On July 2, 2019, the appellate court covering Manhattan upheld the dismissal of a legal malpractice claim alleging that the attorney representing the purchaser of a property for $1.4M was negligent for failing to secure court approval for the sale. The property was being sold by a not-for-profit corporation located in Manhattan and the sale was closed without incident. However, after the sale the buyer was sued by a local community organization in an attempt to rescind the sale alleging that as a not-for-profit corporation the seller failed to obtain approval for the sale from the Court or the NYS Attorney General's Office as required by state law.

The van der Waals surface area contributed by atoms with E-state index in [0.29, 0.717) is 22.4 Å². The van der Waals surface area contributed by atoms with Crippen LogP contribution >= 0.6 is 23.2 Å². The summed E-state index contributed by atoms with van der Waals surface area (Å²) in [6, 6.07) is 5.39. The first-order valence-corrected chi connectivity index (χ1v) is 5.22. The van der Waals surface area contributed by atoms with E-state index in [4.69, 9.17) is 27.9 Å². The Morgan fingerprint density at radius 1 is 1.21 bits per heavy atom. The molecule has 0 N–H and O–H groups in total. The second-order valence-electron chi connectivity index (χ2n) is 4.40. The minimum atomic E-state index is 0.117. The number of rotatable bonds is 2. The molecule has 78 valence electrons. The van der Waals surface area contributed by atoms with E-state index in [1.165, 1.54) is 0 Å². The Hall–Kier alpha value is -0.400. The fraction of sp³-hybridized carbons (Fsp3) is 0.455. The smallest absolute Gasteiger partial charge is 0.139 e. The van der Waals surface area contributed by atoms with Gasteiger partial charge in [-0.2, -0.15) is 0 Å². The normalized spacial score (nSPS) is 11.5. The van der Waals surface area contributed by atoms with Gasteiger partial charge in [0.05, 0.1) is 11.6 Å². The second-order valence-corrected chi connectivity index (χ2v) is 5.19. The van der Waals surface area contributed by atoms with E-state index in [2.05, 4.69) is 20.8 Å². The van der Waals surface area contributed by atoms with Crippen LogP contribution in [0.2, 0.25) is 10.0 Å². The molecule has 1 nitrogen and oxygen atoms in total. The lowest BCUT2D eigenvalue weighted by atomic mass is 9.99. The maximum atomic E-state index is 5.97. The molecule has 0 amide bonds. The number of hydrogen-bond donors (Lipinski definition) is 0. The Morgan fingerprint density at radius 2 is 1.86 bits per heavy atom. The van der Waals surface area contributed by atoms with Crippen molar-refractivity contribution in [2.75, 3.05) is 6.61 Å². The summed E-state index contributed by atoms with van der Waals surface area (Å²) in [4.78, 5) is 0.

The attorney for the purchaser (now the legal malpractice defendant) successfully argued that he did nothing wrong as the seller's attorney provided him with a letter representing that it did not require court approval because the sale of the property was not "substantially all of our assets". In that event prior approval for the sale is not required. As such the Court dismissed the legal malpractice claim as: 1) it was speculative to assume that the purchaser would suffer actual damages as the sale gad not been aside and the suit against it for rescission had been discontinued; 2) the buyer's attorney had properly relied on the sellers attorney's written representation that no prior approval was necessary (how would the buyer's attorney determine the extent of the seller's assets) ; and, 3) there was no proof that the sale of the property constituted substantially all of the assets of the not-for-profit seller. This suit was premature (no damages to date), speculative (unlikely to suffer damages in the future) and assumed the buyer's attorney had a greater duty than required by law or standard in the legal industry.